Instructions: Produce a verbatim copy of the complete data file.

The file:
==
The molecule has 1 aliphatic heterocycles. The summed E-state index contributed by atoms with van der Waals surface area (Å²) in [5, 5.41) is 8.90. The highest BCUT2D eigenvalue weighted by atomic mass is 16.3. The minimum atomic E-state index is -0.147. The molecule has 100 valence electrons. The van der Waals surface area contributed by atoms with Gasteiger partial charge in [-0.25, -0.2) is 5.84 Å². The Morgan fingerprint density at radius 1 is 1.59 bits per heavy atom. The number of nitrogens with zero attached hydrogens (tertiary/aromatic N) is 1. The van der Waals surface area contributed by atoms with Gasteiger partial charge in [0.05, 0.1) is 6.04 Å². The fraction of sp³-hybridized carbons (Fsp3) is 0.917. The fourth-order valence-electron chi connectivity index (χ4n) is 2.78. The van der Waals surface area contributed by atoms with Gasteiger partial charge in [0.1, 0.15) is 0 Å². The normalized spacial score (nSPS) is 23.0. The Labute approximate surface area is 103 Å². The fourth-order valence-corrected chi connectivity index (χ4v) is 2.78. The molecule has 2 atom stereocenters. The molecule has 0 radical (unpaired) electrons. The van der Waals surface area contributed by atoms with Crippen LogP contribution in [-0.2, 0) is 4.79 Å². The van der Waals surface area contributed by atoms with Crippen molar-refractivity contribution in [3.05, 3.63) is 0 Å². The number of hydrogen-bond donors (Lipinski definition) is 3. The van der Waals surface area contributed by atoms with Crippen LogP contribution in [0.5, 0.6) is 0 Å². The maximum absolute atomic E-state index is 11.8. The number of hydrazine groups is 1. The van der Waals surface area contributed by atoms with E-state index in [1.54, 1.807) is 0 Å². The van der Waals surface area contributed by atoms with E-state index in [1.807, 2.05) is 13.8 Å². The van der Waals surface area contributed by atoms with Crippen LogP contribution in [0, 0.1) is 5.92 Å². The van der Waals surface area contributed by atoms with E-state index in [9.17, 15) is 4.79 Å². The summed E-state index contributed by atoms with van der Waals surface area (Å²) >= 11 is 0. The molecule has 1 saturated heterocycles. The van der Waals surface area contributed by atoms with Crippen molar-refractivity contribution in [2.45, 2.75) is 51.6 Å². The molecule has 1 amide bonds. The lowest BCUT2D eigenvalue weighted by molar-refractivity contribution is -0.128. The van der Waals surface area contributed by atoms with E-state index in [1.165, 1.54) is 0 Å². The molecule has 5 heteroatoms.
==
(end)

The molecule has 1 aliphatic heterocycles. The summed E-state index contributed by atoms with van der Waals surface area (Å²) in [5, 5.41) is 8.90. The highest BCUT2D eigenvalue weighted by atomic mass is 16.3. The minimum atomic E-state index is -0.147. The molecule has 100 valence electrons. The van der Waals surface area contributed by atoms with Gasteiger partial charge in [-0.25, -0.2) is 5.84 Å². The Morgan fingerprint density at radius 1 is 1.59 bits per heavy atom. The number of nitrogens with zero attached hydrogens (tertiary/aromatic N) is 1. The van der Waals surface area contributed by atoms with Gasteiger partial charge in [0.05, 0.1) is 6.04 Å². The fraction of sp³-hybridized carbons (Fsp3) is 0.917. The fourth-order valence-electron chi connectivity index (χ4n) is 2.78. The van der Waals surface area contributed by atoms with Gasteiger partial charge in [0.1, 0.15) is 0 Å². The normalized spacial score (nSPS) is 23.0. The Labute approximate surface area is 103 Å². The fourth-order valence-corrected chi connectivity index (χ4v) is 2.78. The molecule has 2 atom stereocenters. The molecule has 0 radical (unpaired) electrons. The van der Waals surface area contributed by atoms with Crippen LogP contribution in [-0.2, 0) is 4.79 Å². The van der Waals surface area contributed by atoms with Crippen molar-refractivity contribution in [3.05, 3.63) is 0 Å². The number of hydrogen-bond donors (Lipinski definition) is 3. The van der Waals surface area contributed by atoms with Crippen LogP contribution in [0.5, 0.6) is 0 Å². The maximum absolute atomic E-state index is 11.8. The number of hydrazine groups is 1. The van der Waals surface area contributed by atoms with E-state index in [1.54, 1.807) is 0 Å². The van der Waals surface area contributed by atoms with E-state index in [1.807, 2.05) is 13.8 Å². The van der Waals surface area contributed by atoms with Crippen LogP contribution in [0, 0.1) is 5.92 Å². The van der Waals surface area contributed by atoms with E-state index in [9.17, 15) is 4.79 Å². The summed E-state index contributed by atoms with van der Waals surface area (Å²) >= 11 is 0. The molecule has 1 saturated heterocycles. The van der Waals surface area contributed by atoms with Crippen molar-refractivity contribution in [2.45, 2.75) is 51.6 Å². The molecule has 1 amide bonds. The lowest BCUT2D eigenvalue weighted by molar-refractivity contribution is -0.128. The van der Waals surface area contributed by atoms with E-state index in [1.165, 1.54) is 0 Å². The molecule has 5 heteroatoms.